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A deciduous shrub 6 ft or more high; young shoots angular, with very minute appressed hairs at first, becoming glabrous. Leaves narrowly oval; tapering about equally towards both ends; 11⁄2 to 4 in. long, 1⁄2 to 13⁄4 in. wide with two or three pairs of prominent longitudinal veins, both surfaces covered with minute appressed hairs. Flowers white, 1⁄3 in. across, produced in rounded hairy corymbs 21⁄2 to 31⁄2 in. across. Fruits black, globose, 1⁄4 in. wide. The most distinctive character of this species is the narrow shape and few veins of its firm-textured leaves. The chief veins originate in pairs from the lower part of the midrib, and after curving outwards bend inwards again towards the top of the leaf. The shrub is pretty, and useful in flowering in late July and August. Bot. Mag., t. 9197.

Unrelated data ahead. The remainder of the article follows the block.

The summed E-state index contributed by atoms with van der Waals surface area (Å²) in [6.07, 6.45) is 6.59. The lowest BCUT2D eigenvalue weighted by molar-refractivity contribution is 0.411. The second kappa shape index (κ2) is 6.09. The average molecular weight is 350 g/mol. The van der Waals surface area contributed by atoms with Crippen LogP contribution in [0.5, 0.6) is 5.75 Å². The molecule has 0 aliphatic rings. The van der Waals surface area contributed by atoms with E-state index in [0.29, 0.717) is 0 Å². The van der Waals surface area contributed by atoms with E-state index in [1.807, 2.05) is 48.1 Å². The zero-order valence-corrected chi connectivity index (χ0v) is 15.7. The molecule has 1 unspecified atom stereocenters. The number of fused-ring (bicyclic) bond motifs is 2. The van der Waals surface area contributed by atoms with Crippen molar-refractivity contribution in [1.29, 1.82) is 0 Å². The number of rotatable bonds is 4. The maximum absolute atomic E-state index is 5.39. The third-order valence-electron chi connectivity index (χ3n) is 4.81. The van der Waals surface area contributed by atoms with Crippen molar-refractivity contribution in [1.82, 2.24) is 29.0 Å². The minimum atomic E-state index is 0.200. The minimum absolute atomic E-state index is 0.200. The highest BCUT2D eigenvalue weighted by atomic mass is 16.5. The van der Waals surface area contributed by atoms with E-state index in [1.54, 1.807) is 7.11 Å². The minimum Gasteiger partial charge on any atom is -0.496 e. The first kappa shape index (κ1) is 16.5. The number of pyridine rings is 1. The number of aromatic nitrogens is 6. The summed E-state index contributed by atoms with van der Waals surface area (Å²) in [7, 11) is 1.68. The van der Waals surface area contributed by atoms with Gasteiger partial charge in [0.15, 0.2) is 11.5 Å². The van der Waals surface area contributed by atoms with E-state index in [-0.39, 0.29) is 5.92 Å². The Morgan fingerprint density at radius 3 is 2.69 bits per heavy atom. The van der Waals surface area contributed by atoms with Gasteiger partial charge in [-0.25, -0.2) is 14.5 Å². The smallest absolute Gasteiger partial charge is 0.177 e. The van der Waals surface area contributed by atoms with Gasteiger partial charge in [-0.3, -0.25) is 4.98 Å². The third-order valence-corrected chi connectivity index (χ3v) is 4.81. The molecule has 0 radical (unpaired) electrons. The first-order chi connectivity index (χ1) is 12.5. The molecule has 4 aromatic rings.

Native of W. and Central China; introduced by Wilson in 1907. It first flowered with the late Hon. Vicary Gibbs at Aldenham, in 1911.